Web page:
Research Article: Severe, eosinophilic asthma in primary care in Canada: a longitudinal study of the clinical burden and economic impact based on linked electronic medical record data

Date Published: April 24, 2018

Publisher: BioMed Central

Author(s): Don Husereau, Jason Goodfield, Richard Leigh, Richard Borrelli, Michel Cloutier, Alain Gendron.


Stratification of patients with severe asthma by blood eosinophil counts predicts responders to anti-interleukin (IL)-5 (mepolizumab and reslizumab) and anti-IL-5 receptor α (benralizumab) therapies. This study characterized patients with severe asthma who could qualify for these biologics in a primary care setting.

We retrospectively selected patients from July 1, 2010, to June 30, 2014, using a linked electronic medical records (EMR) database (IMS Evidence 360 EMR Canada) for > 950,000 patients in primary care in Ontario, Canada. Patients aged ≥ 12 years with ≥ 2 documented asthma diagnoses were identified as having severe asthma based on prescriptions for high-dosage inhaled corticosteroids (ICS) plus either a leukotriene receptor antagonist, long-acting β2-agonist (LABA), or theophylline filled on the same day. Patients’ asthma was considered severe also if they received a prescription for ICS with oral corticosteroids (OCS) or an additional prescription for omalizumab. Patient characteristics, asthma-related medications, and blood eosinophil counts were captured using observed care patterns for the year prior to ICS/LABA and/or OCS prescription. Health care resource use (HCRU) and costs were captured throughout the 1-year follow-up period.

We identified 212 patients who met the criteria for severe asthma. These patients required an average of 6.5 physician visits during the 1-year follow-up period (95% confidence interval 5.7–7.3), and 20 (9%) were referred to respiratory specialists. Overall, 56 patients (26%) with severe asthma had complete blood counts, of whom 23 (41%) had blood eosinophil counts ≥ 300 cells/μL and might be considered for anti-eosinophil therapies. Patients with severe asthma and blood eosinophil counts ≥ 300 cells/μL had more respiratory specialist referrals (17% vs. 12%) than patients with blood eosinophils < 300 cells/μL. Our data suggest that during 2010–2014, Ontario primary care patients with severe asthma and high blood eosinophil counts had greater HRCU than those with lower counts. Approximately 41% of patients with severe asthma could qualify for anti-eosinophil drugs based on blood eosinophil counts. However, the eosinophilic status of most patients was unknown. It is appropriate to increase awareness of the use of blood eosinophil counts to identify patients who could be considered for anti-eosinophil therapies.

Partial Text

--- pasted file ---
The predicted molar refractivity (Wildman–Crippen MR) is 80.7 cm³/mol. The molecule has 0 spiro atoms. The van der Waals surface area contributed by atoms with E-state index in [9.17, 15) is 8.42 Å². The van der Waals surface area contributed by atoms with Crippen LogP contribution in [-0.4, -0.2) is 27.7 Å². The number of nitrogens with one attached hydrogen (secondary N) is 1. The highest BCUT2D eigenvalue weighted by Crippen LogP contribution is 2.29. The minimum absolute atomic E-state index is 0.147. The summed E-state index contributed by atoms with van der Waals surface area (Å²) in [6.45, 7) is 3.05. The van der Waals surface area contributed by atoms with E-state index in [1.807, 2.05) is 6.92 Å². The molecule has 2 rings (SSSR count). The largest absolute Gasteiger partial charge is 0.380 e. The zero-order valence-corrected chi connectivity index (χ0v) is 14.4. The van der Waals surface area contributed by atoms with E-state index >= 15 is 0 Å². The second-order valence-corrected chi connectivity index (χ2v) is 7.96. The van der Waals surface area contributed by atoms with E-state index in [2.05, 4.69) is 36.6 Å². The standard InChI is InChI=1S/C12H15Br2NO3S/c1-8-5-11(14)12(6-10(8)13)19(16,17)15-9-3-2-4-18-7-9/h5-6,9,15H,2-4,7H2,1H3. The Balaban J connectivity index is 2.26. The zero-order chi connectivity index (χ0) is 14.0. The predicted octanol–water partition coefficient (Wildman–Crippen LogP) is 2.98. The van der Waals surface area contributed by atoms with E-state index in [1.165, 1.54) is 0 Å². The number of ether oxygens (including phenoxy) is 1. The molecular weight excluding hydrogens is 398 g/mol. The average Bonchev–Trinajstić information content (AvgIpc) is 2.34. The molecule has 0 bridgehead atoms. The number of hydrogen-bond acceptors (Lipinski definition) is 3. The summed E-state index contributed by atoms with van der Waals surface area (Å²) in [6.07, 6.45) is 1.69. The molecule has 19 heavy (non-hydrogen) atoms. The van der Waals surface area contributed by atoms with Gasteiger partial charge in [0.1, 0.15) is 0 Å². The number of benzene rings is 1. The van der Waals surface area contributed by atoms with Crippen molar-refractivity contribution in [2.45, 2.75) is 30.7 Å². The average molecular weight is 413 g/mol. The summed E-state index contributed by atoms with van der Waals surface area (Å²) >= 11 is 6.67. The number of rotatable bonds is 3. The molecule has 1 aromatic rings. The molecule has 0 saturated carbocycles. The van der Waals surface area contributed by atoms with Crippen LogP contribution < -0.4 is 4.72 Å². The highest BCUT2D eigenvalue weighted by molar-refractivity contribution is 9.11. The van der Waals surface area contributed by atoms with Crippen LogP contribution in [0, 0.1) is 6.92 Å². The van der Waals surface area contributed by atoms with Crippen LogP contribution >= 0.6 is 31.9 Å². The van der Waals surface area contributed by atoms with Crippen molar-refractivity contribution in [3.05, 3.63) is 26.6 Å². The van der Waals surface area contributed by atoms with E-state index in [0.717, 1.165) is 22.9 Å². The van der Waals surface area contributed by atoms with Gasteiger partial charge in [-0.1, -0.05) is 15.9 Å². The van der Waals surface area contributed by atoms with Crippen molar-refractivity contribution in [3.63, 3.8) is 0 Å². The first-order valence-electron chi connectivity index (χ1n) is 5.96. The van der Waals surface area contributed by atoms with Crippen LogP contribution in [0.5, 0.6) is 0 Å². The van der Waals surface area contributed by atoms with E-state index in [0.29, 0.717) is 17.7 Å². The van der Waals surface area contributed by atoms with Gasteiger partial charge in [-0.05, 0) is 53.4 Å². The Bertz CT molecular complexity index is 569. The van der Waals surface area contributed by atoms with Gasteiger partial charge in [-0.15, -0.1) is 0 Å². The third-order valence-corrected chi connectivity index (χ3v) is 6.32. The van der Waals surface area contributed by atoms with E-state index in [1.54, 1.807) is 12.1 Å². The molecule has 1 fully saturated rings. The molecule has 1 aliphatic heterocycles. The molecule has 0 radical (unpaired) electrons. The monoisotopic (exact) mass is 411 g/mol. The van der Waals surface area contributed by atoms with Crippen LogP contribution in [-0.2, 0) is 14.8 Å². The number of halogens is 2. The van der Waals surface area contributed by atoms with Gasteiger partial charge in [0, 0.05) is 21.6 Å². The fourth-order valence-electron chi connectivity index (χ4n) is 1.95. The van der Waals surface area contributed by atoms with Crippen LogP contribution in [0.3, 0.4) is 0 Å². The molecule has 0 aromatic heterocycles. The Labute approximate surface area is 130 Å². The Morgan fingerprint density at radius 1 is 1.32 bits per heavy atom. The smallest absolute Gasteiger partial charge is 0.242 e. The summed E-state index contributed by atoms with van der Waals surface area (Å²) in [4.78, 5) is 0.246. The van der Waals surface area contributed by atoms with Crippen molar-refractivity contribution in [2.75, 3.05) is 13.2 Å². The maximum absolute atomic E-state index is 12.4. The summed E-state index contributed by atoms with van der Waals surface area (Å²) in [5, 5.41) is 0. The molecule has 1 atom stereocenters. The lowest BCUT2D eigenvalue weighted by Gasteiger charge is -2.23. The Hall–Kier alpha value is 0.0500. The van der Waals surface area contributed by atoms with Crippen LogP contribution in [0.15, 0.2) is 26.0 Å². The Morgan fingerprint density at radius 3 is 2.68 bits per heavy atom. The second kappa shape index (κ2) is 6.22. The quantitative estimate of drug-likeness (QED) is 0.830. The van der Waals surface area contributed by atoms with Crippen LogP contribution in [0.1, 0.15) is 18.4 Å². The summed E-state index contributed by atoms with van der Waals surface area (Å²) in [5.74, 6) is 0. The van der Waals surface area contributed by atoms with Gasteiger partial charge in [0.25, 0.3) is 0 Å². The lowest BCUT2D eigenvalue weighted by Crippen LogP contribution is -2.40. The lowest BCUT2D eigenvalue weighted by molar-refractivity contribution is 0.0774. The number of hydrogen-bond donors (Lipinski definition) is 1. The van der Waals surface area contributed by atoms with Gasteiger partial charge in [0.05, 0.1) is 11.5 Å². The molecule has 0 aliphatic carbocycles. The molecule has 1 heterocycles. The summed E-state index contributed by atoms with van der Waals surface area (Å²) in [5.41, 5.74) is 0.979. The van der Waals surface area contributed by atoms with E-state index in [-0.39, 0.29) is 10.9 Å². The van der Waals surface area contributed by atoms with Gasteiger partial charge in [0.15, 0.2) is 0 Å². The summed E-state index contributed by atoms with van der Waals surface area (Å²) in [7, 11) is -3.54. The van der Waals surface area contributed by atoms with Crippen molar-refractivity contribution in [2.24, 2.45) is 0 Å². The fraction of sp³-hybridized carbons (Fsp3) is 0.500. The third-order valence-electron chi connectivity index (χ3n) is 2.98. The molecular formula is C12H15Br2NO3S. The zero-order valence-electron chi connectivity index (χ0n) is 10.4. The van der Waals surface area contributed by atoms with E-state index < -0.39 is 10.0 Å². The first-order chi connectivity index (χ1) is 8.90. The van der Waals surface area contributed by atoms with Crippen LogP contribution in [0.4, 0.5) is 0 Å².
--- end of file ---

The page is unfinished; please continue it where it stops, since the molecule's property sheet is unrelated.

In Canada, the prevalence of asthma is approximately 8% for patients 12 years and older [1]. Both Canadian and international clinical practice guidelines have defined a spectrum of asthma severity based on the ability to control symptoms with appropriate medications [2–4]. Approximately 5–10% of patients with the disease have severe asthma, which is defined as the need for high-dosage inhaled corticosteroids (ICS) plus a second controller (e.g., long-acting β2-agonists [LABA]), and/or oral corticosteroids to control symptoms [5]. Up to 20% of patients with severe asthma have uncontrolled symptoms, which place them at increased risk for diminished health-related quality of life, exacerbations, hospitalizations, and occasional mortality. Moreover, uncontrolled asthma symptoms are associated with significant health care costs [6]. New therapeutics to improve symptom control for patients with severe asthma are necessary.

Our study demonstrates that patients with severe asthma receiving high-dosage ICS/LABA regularly visit primary care clinics in Ontario and use health care resources. These patients required more than the average number of physician visits and referrals to respiratory specialists. Of patients with available complete blood count data, we estimated that 41% would qualify for new therapies that target eosinophil-mediated inflammation based on high blood eosinophil counts (≥ 300 cells/µL). Patients with greater blood eosinophil counts also used more physician and laboratory health care resources than those with counts < 300 cells/µL. Complete blood counts (CBC; and by implication, eosinophil counts) were performed only on a quarter of patients with severe asthma in primary care, yet a relatively high percentage of patients with CBC data (41%) had peripheral blood eosinophilia. Thus, few patients with severe asthma and blood eosinophilia are being identified and referred to respiratory specialists. Our data suggest that patients with greater blood eosinophil counts use more health care resources compared with those with lower eosinophil counts. Blood eosinophil counts were performed for only a quarter of patients with severe asthma in primary care. However, of these patients, approximately 41% had blood eosinophil counts ≥ 300 cells/µL and might be considered for anti-eosinophilic therapies. It is necessary to increase awareness of the use of blood eosinophil counts to identify patients who could qualify for anti-eosinophil therapies.   Source:


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